This was my initial view; the one above was the picture I like best.
And without moving, but looking in a different direction, another barn. This was a couple of weeks ago, so the fall colours were just starting; now they're almost over.
I really enjoy just driving down rural roads that I'm familiar with. I know what farmsteads are coming next, what views to expect, and often, what was growing in the fields this year.
This barn, just south of the village of Kimberley, is no longer in use I don't think, but it was owned by an older friend of mine 30 years ago, and housed his small herd of cattle. Just southwest of Old Baldy.
Roads provide lots of nice fall colour view themselves, especially when they disappear around a bend or over a hill like this.
And this is the hill - Sideroad 7 northwest of Kimberley. Drove both directions down here and back last week when I was out leading a walk.
Today the leaves are well on their way to disappearing, except for this bright yellow Tulip Tree in our yard. The forecast was for 3 days of rain, but we missed much of it because the very cold arctic air came marching south across the Great lakes and pushed that warm moist air moving up from the south away from us. It stayed mostly dry here yesterday.
But then that arctic air got set up over southern Ontario, and brought frigid air straight down out of the north. As it crossed Lake Huron and Georgian Bay it picked up moisture off the relatively warm water, and turned it into snow at high altitudes. Down came the snow, turning to 'graupel' as it moved through the warm lower air. And we ended up with one of those changeable fall days alternating between dark gray clouds and patches of blue sky, periods of rain and 'graupel' when the clouds were heaviest.
Can you see a few tiny bits of white in the photo above? The warmer lined pants have come out of the closet, the winter coat has been retrieved from the basement, and it's hat and glove weather now.
Last Saturday we drove down to Woodstock with friends to check out the Woodstock Fleece Festival. It's a mecca for weavers, spinners, knitters and other crafty types, as well as a few avant garde quilters who are moving beyond traditional quilting into fibre art. Mrs. F.G. fits that last group and she came home inspired to try more new and different techniques. There were several groups of animals, as well as just about any supplies and tools you might need for pursuing your fibre art interests.
A couple of different farms had Alpacas there, Alpaca wool being prized for knitting. Take a close look at their faces so you can compare them to the Llama below.
There were two or three Llamas, including this 17 year old male, who was trained as a pack animal. You can't ride a Llama because of the way their spine is built, but they can carry packs slung over their back. And they too have prized wool for knitting, but a head that is quite different from that of an Alpaca.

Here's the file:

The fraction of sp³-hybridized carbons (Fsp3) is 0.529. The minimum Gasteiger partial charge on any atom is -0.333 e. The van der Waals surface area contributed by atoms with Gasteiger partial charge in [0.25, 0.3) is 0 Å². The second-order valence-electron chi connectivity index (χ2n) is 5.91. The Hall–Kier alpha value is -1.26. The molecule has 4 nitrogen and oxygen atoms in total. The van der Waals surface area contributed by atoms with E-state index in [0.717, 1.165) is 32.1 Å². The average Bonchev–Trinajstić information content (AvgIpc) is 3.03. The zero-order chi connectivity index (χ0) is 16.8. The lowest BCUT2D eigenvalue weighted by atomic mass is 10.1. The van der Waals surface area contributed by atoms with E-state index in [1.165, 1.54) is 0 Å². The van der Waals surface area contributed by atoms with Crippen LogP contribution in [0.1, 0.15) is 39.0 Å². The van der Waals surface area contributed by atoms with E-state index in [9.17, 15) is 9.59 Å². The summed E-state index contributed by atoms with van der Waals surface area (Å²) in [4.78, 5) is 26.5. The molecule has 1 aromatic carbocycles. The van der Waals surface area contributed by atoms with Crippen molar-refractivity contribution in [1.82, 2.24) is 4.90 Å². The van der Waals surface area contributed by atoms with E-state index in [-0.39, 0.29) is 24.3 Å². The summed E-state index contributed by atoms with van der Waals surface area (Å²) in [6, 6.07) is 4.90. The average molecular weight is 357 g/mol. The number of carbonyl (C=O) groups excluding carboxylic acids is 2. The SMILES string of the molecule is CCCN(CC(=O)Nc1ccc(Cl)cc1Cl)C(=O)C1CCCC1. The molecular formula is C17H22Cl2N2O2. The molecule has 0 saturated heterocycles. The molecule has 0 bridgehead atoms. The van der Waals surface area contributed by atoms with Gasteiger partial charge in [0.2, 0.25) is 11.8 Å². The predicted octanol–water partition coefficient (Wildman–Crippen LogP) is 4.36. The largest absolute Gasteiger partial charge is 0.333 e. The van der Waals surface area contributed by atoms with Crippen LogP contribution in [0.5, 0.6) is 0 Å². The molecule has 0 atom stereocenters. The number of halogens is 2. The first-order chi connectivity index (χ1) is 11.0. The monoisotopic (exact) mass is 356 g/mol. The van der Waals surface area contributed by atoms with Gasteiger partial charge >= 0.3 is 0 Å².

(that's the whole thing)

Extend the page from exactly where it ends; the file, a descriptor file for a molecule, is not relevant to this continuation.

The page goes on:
The sheep seemed like an afterthought to me - almost as if sheep wool was rather passe in the fibre art world. Getting pictures of any of the animals was challenging, as they were all in a barn that was very dark and poorly lit.
And with sheep, you might be interested in sheepdogs. I believe this is a Great Pyrenees, a great sheep guard-dog.
As well as the animals there were tools, from tiny puncture needles to spinning wheels and looms. This is a rather modern looking spinning wheel. And the man using it was presumably invading this field traditionally dominated by women.
An interesting small loom being demonstrated.
And wool - did I mention this was a fleece festival? There were all stages of wool, from still on the sheep through bags and bags of rovings all the way to brightly dyed woolen threads. Of course, it was the bright colours that attracted me. To be honest, the vendor area was so crowded and busy that I found it very distracting, so you have to take this photo as representative of a lot of different vendors of lotsa different stuff!
A number of the fall colour shots I've taken have included fences in the foreground, so here's a selection of more recent photos. If you're getting tired of fall colour, I'll be on to something else at least for a day or two tomorrow.
And this one is just to prove that we don't always have nice sunny days in the valley, though those are the best ones for getting fall colour shots.
If you look closely there is an old stone fencerow under that line of trees.
And this one is just a favourite road. Got out for the longest hike in some years today, 6 km, which is a bit more than enough for me, but I'm building up my stamina. It was the perfect fall hiking day, cool but warm enough and sunny. Busy night tonight, turkey supper at the church. Mrs. F.G. is already there, having peeled and cooked 10 lbs. of potatoes. We all try to do our share.